Individual worlds of our own creation vary according to our perceptions and experiences. Unresolved differences leave our planet inhabited by a large collection of separated silo worlds.
For example, the current market system couples individual occupation to individual housing; you lose your job, you lose your house. The virus pandemic is straining that model: when through no human fault people can’t go to work, why should that cause a devastating crash in the housing system, putting property at risk of not being maintained?
The previous article called for “brand-new thoughts,” inviting a kinder, gentler world. Today’s shifting socio-economic terrain is an opportunity for improvement: better ways of supporting each other without bullying or dictatorship.
Continuing the Martian invasion analogy, this is the time to drop old grudges and power struggles along with old rules about property. There have been pilot programs making homeless people stewards of vacant houses, to the benefit of the people and of the houses. Suspending traditional “ownership” put resources to good economic use, lessening the burdens on the home dwellers and the banks.
Now I am imagining a thorough uncoupling of individual production and consumption. Our production system makes sure work gets done and everybody has occupation (traditional or otherwise). Our consumption system makes sure housing is effectively occupied and everybody is housed. Both systems can run at large scale so that no lone individual bears the brunt of economic shifts like the present job disruptions.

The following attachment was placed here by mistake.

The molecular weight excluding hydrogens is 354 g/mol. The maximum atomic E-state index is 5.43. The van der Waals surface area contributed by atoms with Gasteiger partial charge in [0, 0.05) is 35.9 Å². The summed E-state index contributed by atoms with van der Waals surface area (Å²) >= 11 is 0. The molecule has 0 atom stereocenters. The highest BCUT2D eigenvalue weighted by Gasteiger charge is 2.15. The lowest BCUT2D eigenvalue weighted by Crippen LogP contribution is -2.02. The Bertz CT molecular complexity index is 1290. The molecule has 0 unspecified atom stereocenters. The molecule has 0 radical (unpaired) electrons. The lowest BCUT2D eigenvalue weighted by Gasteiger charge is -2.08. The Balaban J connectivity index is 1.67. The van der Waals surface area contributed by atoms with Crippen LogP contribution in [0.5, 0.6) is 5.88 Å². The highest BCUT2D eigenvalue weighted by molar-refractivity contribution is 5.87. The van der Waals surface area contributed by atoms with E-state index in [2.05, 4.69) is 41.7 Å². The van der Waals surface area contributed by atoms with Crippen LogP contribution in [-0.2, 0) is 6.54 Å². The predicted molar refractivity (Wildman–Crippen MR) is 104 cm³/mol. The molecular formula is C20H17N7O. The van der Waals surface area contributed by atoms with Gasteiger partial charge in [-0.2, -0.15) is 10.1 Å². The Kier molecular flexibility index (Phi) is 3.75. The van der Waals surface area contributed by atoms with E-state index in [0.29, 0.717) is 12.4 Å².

Food production and consumption are also decoupled from each other. In times of bad harvests, the job system works on shifting work assignments while the distribution system reallocates food supplies. The systems absorb the aggregate shock without putting narrow segments of the population through trauma. No individual person loses a house or starves.
There is a lot of scrambling to escape the above disaster. I propose inventing a permanent large-scale system that keeps the houses occupied and the available food distributed among all the population, especially while people find their places in the shifting work force.
It will appear just as hard to overhaul our market economy as it was to evolve it in the first place. Reinventing cannot be completed in one season; the dream will take time to manifest itself. Let us keep the vision. If most people on one side of the boat row forward (invent) and most people on the other side row backward (curb greed), eventually our boat will turn around.